Krasnici, who took over from Pacoli as acting president, said he would talk to all parliamentary parties to secure a parliamentary majority to select a new president. But if there is no agreement, early elections might be the only solution, he said.
Pacoli, 60, a Swiss-based businessman, resigned after the Constitutional Court ruled that there had been irregularities during his election in parliament on 22 February. His Alliance for New Kosovo (ANK) is a junior coalition partner in the government of prime minister Hashim Thaci.
Pacoli was elected with a tight majority after three rounds of voting, but Kosovo media speculated that the balance of power has changed and that he could no longer muster the needed majority in parliament.
Krasnici, who is also president of parliament, said Thaci’s Democratic Party of Kosovo was considering changing the constitution in the next six months to provide for direct election of president. Krasnici’s term as acting president runs for six months.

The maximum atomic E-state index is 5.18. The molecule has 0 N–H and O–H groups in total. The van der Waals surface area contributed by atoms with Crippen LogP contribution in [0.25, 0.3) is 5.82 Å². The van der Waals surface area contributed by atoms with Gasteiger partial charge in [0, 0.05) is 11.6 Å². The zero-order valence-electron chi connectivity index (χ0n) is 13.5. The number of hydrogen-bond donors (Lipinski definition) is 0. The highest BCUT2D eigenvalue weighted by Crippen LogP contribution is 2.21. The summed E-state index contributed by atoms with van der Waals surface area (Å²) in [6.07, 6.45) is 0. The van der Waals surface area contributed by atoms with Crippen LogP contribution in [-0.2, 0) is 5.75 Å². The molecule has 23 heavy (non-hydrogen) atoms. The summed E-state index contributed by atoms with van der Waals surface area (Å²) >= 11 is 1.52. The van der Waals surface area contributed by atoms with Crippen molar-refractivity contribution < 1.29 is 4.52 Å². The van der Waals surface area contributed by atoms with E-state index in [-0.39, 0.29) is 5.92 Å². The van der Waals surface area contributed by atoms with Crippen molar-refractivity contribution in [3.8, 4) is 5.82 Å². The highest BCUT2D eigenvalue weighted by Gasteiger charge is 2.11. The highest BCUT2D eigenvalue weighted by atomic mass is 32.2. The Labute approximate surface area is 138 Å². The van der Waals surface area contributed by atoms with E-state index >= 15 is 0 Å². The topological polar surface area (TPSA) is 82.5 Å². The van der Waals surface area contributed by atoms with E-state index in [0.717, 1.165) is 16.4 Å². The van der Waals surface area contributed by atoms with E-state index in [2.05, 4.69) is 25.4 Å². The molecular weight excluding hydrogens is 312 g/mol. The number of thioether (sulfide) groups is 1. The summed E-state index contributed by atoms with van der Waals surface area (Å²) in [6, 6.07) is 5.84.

“In six months we can bring about constitutional changes in order to elect president by direct vote,” Krasnici said.
But senior ANK official, Ibrahim Makoli, said Pacoli joined the ruling coalition on the condition that Thaci secures enough votes for him to be elected president. “Thaci is obliged to honor the agreement to grant the post of Kosovo president to ANK,” Makoli said.
“If he doesn’t fulfill that, then there is no reason for us to remain in the coalition,” he added.
In the meantime, Pristina media reported that Thaci can’t force even all of his deputies to vote for Pacoli, which would make early elections inevitable.